For example, Thaler describes a couple who receives $300 in cash compensation from an airline for lost baggage. The couple takes the $300 and spends it on a fancy dinner. They splurged for the dinner only because, in their heads, they classified $300 as a windfall. But if their salaries had simply increased by a total of $300, they would likely not have splurged on eating out but instead mentally classified the extra money as spending for rent and other bills.
Emotion to Economics
Thaler, with co-authors Kahneman and Canadian economist Jack Knetsch, showed in 1986 how customers don’t expect companies to maximize profits in all situations. For example, when there’s a blizzard, people don’t expect stores to raise the price of shovels, even though demand will naturally soar as the snow piles up. Thaler and his co-authors showed that customers will tend to punish businesses that do.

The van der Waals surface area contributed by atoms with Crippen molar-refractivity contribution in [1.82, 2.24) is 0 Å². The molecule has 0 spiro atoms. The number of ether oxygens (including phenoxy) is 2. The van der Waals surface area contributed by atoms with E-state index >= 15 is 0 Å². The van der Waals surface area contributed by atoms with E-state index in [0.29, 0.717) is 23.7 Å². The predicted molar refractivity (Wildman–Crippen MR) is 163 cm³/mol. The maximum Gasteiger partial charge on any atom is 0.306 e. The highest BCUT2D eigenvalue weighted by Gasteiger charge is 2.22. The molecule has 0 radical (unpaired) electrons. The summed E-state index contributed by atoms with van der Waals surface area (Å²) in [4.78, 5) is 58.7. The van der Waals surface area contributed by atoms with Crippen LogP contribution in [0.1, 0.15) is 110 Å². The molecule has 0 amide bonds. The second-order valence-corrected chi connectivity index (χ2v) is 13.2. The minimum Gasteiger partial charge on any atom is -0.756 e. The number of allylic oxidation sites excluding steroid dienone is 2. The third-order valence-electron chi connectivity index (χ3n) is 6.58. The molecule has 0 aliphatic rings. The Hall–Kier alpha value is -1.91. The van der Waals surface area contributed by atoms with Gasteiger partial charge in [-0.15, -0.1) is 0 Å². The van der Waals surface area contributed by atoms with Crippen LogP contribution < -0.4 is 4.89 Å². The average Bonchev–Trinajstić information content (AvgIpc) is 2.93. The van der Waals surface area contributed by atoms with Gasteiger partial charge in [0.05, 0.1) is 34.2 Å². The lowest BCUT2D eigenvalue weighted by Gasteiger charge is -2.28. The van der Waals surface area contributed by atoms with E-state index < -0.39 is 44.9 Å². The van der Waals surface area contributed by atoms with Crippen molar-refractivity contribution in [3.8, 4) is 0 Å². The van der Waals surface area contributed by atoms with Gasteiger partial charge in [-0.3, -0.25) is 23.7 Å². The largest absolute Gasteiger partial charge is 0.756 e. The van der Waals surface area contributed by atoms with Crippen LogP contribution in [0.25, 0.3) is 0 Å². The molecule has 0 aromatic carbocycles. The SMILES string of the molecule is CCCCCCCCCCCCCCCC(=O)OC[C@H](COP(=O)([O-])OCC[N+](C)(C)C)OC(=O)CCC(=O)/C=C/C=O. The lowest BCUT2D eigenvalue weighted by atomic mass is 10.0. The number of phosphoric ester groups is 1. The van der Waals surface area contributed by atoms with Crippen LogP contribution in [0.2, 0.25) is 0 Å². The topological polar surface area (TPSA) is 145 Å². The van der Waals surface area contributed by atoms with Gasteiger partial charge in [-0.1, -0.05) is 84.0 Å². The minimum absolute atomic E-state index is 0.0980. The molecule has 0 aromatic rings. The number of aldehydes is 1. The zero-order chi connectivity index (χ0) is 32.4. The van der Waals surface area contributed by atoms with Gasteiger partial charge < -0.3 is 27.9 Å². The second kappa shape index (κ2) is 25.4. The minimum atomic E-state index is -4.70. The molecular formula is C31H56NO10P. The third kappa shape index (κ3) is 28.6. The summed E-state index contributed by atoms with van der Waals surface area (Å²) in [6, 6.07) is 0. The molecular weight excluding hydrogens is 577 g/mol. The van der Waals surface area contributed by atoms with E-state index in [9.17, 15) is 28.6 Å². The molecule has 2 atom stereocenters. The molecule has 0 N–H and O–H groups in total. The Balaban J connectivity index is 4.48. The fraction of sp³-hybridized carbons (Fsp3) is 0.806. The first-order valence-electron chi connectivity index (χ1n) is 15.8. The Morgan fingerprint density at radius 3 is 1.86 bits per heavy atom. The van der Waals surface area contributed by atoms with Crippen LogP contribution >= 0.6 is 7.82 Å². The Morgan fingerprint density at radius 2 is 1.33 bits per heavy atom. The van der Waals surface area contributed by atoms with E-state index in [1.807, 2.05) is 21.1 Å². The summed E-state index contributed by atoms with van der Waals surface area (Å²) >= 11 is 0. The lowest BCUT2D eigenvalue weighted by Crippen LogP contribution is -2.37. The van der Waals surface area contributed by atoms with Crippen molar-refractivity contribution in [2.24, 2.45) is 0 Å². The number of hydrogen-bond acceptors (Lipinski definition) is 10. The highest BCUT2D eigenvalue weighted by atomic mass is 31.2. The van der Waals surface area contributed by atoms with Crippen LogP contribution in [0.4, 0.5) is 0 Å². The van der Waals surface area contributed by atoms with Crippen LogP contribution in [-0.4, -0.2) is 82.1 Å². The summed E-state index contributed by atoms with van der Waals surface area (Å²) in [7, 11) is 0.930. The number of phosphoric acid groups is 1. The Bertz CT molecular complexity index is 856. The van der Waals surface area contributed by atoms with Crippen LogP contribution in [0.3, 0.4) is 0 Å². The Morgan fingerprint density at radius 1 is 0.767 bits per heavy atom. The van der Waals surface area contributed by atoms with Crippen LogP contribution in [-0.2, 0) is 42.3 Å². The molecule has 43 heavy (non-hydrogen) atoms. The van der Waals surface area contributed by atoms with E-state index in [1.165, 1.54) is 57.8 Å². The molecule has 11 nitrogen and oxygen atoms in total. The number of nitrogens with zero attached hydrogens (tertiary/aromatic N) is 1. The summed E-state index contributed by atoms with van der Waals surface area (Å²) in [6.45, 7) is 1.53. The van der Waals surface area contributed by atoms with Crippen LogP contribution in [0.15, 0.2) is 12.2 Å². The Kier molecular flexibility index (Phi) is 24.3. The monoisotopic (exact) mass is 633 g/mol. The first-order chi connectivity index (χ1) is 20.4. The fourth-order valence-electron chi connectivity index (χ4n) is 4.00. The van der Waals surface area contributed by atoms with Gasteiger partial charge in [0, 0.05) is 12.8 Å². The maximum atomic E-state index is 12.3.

This work has relevance today for understanding consumers’ reactions to drug companies pushing prescription drug prices ever higher and to businesses price-gouging after hurricanes. Thaler points out that emotions, like feelings about fairness, are an important but overlooked area of economics.
Paying for Self-control
Thaler and economist Hersh Shefrin noted that people spend money to avoid making poor choices or to avoid engaging in the wrong kinds of behaviors.
Thaler’s work on self-control is becoming more important as the internet and almost instant delivery make more of the world’s temptations easier to access without waiting. Understanding how people actually operate results in better public policies that can achieve the same results without costing people money.
-Jay L Zagorsky
(The author is at The Ohio State University. theconversation.com)